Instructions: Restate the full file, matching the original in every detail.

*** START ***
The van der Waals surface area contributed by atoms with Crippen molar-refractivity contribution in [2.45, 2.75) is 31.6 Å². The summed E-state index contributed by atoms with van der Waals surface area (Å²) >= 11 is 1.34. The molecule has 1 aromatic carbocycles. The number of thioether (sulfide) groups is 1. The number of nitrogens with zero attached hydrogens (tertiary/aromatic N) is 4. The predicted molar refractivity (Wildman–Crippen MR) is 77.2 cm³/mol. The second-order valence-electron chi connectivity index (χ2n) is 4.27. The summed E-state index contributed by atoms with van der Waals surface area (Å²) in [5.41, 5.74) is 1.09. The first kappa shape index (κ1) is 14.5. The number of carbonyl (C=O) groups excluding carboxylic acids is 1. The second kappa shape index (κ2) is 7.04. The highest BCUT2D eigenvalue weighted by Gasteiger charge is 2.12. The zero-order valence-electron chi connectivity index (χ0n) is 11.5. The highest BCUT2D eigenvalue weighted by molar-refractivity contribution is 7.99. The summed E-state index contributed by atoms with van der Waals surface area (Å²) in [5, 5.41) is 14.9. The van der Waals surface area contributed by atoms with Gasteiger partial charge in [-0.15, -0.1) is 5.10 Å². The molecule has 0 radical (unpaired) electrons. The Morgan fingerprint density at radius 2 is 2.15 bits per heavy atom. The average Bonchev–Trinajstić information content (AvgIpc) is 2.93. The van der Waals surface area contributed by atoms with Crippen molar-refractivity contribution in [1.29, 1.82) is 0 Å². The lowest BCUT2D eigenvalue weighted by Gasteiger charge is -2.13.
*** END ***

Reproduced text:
The van der Waals surface area contributed by atoms with Crippen molar-refractivity contribution in [2.45, 2.75) is 31.6 Å². The summed E-state index contributed by atoms with van der Waals surface area (Å²) >= 11 is 1.34. The molecule has 1 aromatic carbocycles. The number of thioether (sulfide) groups is 1. The number of nitrogens with zero attached hydrogens (tertiary/aromatic N) is 4. The predicted molar refractivity (Wildman–Crippen MR) is 77.2 cm³/mol. The second-order valence-electron chi connectivity index (χ2n) is 4.27. The summed E-state index contributed by atoms with van der Waals surface area (Å²) in [5.41, 5.74) is 1.09. The first kappa shape index (κ1) is 14.5. The number of carbonyl (C=O) groups excluding carboxylic acids is 1. The second kappa shape index (κ2) is 7.04. The highest BCUT2D eigenvalue weighted by Gasteiger charge is 2.12. The zero-order valence-electron chi connectivity index (χ0n) is 11.5. The highest BCUT2D eigenvalue weighted by molar-refractivity contribution is 7.99. The summed E-state index contributed by atoms with van der Waals surface area (Å²) in [5, 5.41) is 14.9. The van der Waals surface area contributed by atoms with Gasteiger partial charge in [-0.15, -0.1) is 5.10 Å². The molecule has 0 radical (unpaired) electrons. The Morgan fingerprint density at radius 2 is 2.15 bits per heavy atom. The average Bonchev–Trinajstić information content (AvgIpc) is 2.93. The van der Waals surface area contributed by atoms with Crippen molar-refractivity contribution in [1.29, 1.82) is 0 Å². The lowest BCUT2D eigenvalue weighted by Gasteiger charge is -2.13.